Sunday, 19 December 2010

Against liberal humanism: why Terry Eagleton is wrong about 'the death of universities'

I've noticed various fellow socialists posting this Terry Eagleton article on Facebook. When I finally got round to reading the piece, I was surprised to discover I mostly disagree with it.

This is especially surprising as I've always admired Eagleton, and would recommend books like 'After Theory' and 'The Meaning of Life' to anyone on the Left. His starting point, furthermore, is fierce opposition to the massive cuts lined up for university funding. In that respect I obviously agree.

The problem is we need a strong political basis for defending our universities. We need intelligent and informed arguments, not the historically and politically dubious assertions Eagleton gives us.

He begins by asserting the absurdity of the prospect of humanities disappearing from our universities, comparing this to a pub without alcohol. He says a 'technical training facility or corporate research institute' will not be 'a university in the classical sense of the term'.

I share Eagleton's hostility to the corporatisation of higher education. But why 'the classical sense of the term'? At one time the humanities, as I understand this term (Eagleton unfortunately never defines the term 'humanities', an odd slip for an academic), had no place in universities. Even a century ago most of the humanities disiplines we have today did not yet exist, or were extremely marginal.

What constitutes academic knowledge has evolved enormously over the centuries. How that knowledge is compartmentalised has also changed - indeed it has changed, in what can broadly be called the humanities, out of all recognition in the last few decades. Eagleton fails to acknowledge this. The result is a strangely ahistorical and simplistic view.

Eagleton also indulges a romantic view of the past, which can't be justified by the facts, at the same time as having an excessively grim view of the present.

He writes:

'When they first emerged in their present shape around the turn of the 18th century, the so-called humane disciplines had a crucial social role. It was to foster and protect the kind of values for which a philistine social order had precious little time.'  

Really? That's the kind of soft liberal humanism Eagleton would have once ferociously critiqued. While acknowledging the humanities could be 'ineffectual', this is meant primarily as praise. There's no attempt to justify this view with any historical reference.

Eagleton laments: 'Neither, however, can there be a university in the full sense of the word when the humanities exist in isolation from other disciplines.'

But there's been specialisation in academia for a very long time. The humanities are separated from the sciences. Humanities subjects are separated from each other. This degree of specialisation has increased in recent decades and is certainly nothing new. It is a hallmark of intellectual life in capitalist society, which is characterised by fragmentation.

Eagleton writes 'The humanities should constitute the core of any university worth the name.' Why the core? A case could also be made for making mathematics, say, the core of a university.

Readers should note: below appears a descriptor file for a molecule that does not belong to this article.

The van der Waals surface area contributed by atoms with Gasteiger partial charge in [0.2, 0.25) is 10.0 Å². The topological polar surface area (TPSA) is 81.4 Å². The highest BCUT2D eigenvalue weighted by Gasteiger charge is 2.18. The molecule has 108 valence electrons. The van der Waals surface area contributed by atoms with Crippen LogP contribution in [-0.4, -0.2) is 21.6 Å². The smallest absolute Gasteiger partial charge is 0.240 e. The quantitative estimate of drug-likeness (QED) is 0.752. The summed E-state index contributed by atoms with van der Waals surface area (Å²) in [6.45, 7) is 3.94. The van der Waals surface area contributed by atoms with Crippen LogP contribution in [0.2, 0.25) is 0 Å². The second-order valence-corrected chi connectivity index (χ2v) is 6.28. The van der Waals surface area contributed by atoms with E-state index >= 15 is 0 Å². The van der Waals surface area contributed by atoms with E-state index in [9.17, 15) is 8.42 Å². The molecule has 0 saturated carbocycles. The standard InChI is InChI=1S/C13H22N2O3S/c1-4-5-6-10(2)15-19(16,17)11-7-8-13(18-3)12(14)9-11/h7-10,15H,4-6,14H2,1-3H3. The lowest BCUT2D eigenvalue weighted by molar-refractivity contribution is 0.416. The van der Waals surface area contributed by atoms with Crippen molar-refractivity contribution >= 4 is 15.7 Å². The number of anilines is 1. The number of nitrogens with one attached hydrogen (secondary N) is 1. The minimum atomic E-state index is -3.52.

Doesn't this unsubstantiated statement just reinforce the separation between 'humanities' and 'sciences', insisting that one of them must be the core? Eagleton also seems to be assuming that 'sciences' lack any critical content whatsoever, and are purely 'technical'.

Eagleton claims:

'If the humanities are not under such dire threat in the United States, it is, among other things, because they are seen as being an integral part of higher education as such.'

This is a rhetorical flourish, with no grounding in reality. The real reason for the difference is to do with university funding. It isn't ideological, as Eagleton implies.

It's a ludicrous claim when you recall the fierce 'culture wars' on American campuses, with conservatives periodically over the last 40 years attacking supposedly 'liberal' disciplines in the humanities (cultural studies, gender studies etc).

Eagleton writes:

'From time to time, as in the late 1960s and in these last few weeks in Britain, that critique would take to the streets, confronting how we actually live with how we might live.'

Eagleton is arguing here that the social critique involved in studying the humanities is the driving force between student revolts. So much for a materialist conception of history - it's a weirdly idealist view, which exaggerates the role of the leftish/liberal academic and grossly downplays economic factors. I suspect the prospect of 9k-a-year fees has rather more to do with it.

It's especially unlikely as an explanation for current upheavals, when most protestors haven't even reached university yet. And don't science, maths and engineering students ever participate in demonstrations? It's true that univeristies can introduce young people to different, and radical, ways of seeing the world, and this is a factor in generating revolt. But let's maintain a sense of perspective.

Eagleton is correct when he concludes that contemporary capitalism is incompatible with the kind of univeristies we need and deserve. But his journey towards that conclusion serves as no basis in the struggle for a different kind of higher education.



  1. I was just about to write something similar to this, but you've saved me the trouble. Was very disappointed with Eagleton on this one.